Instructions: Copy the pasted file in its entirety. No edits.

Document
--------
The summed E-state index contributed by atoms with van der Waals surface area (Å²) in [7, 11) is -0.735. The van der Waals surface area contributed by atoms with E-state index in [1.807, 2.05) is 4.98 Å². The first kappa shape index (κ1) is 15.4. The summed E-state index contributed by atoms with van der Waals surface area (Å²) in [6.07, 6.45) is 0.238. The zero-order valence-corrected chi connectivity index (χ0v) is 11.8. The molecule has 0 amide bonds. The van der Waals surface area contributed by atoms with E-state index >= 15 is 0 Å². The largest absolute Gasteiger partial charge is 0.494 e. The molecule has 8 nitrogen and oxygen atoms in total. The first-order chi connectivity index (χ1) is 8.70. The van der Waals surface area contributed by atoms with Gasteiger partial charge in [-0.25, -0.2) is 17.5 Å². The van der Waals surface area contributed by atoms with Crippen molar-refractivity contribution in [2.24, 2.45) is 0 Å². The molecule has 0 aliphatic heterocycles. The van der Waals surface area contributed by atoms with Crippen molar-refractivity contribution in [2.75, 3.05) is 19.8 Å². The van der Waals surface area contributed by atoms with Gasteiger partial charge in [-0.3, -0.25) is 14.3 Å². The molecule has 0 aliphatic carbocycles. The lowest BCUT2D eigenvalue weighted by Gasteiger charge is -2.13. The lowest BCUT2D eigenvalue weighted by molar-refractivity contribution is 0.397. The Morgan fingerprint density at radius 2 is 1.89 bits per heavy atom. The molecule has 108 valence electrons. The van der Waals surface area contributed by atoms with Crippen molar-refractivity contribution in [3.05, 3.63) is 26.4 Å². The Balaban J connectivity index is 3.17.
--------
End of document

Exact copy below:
The summed E-state index contributed by atoms with van der Waals surface area (Å²) in [7, 11) is -0.735. The van der Waals surface area contributed by atoms with E-state index in [1.807, 2.05) is 4.98 Å². The first kappa shape index (κ1) is 15.4. The summed E-state index contributed by atoms with van der Waals surface area (Å²) in [6.07, 6.45) is 0.238. The zero-order valence-corrected chi connectivity index (χ0v) is 11.8. The molecule has 0 amide bonds. The van der Waals surface area contributed by atoms with E-state index >= 15 is 0 Å². The largest absolute Gasteiger partial charge is 0.494 e. The molecule has 8 nitrogen and oxygen atoms in total. The first-order chi connectivity index (χ1) is 8.70. The van der Waals surface area contributed by atoms with Gasteiger partial charge in [-0.25, -0.2) is 17.5 Å². The van der Waals surface area contributed by atoms with Crippen molar-refractivity contribution in [2.24, 2.45) is 0 Å². The molecule has 0 aliphatic heterocycles. The van der Waals surface area contributed by atoms with Crippen molar-refractivity contribution in [2.75, 3.05) is 19.8 Å². The van der Waals surface area contributed by atoms with Gasteiger partial charge in [-0.3, -0.25) is 14.3 Å². The molecule has 0 aliphatic carbocycles. The lowest BCUT2D eigenvalue weighted by Gasteiger charge is -2.13. The lowest BCUT2D eigenvalue weighted by molar-refractivity contribution is 0.397. The Morgan fingerprint density at radius 2 is 1.89 bits per heavy atom. The molecule has 108 valence electrons. The van der Waals surface area contributed by atoms with Crippen molar-refractivity contribution in [3.05, 3.63) is 26.4 Å². The Balaban J connectivity index is 3.17.